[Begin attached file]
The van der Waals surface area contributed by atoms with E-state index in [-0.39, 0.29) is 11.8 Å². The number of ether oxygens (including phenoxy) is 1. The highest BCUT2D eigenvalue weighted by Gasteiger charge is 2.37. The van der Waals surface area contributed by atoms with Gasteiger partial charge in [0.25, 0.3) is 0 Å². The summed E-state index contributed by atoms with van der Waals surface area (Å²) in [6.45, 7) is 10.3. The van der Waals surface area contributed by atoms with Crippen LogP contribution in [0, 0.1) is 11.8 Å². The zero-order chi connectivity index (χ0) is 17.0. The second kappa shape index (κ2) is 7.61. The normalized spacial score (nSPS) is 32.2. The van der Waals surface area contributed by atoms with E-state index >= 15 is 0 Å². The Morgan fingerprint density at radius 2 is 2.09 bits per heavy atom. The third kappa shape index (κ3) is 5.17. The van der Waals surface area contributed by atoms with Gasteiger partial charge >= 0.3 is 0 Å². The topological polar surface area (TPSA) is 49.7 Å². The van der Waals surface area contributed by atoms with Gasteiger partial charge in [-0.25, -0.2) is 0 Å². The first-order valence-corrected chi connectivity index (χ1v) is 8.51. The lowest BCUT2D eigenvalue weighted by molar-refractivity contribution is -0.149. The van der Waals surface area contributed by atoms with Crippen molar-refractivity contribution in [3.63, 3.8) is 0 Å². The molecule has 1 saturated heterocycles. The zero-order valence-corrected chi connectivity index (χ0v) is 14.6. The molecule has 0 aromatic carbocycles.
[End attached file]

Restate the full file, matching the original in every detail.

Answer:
The van der Waals surface area contributed by atoms with E-state index in [-0.39, 0.29) is 11.8 Å². The number of ether oxygens (including phenoxy) is 1. The highest BCUT2D eigenvalue weighted by Gasteiger charge is 2.37. The van der Waals surface area contributed by atoms with Gasteiger partial charge in [0.25, 0.3) is 0 Å². The summed E-state index contributed by atoms with van der Waals surface area (Å²) in [6.45, 7) is 10.3. The van der Waals surface area contributed by atoms with Crippen LogP contribution in [0, 0.1) is 11.8 Å². The zero-order chi connectivity index (χ0) is 17.0. The second kappa shape index (κ2) is 7.61. The normalized spacial score (nSPS) is 32.2. The van der Waals surface area contributed by atoms with E-state index >= 15 is 0 Å². The Morgan fingerprint density at radius 2 is 2.09 bits per heavy atom. The third kappa shape index (κ3) is 5.17. The van der Waals surface area contributed by atoms with Gasteiger partial charge >= 0.3 is 0 Å². The topological polar surface area (TPSA) is 49.7 Å². The van der Waals surface area contributed by atoms with Gasteiger partial charge in [-0.25, -0.2) is 0 Å². The first-order valence-corrected chi connectivity index (χ1v) is 8.51. The lowest BCUT2D eigenvalue weighted by molar-refractivity contribution is -0.149. The van der Waals surface area contributed by atoms with Crippen molar-refractivity contribution in [3.63, 3.8) is 0 Å². The molecule has 1 saturated heterocycles. The zero-order valence-corrected chi connectivity index (χ0v) is 14.6. The molecule has 0 aromatic carbocycles.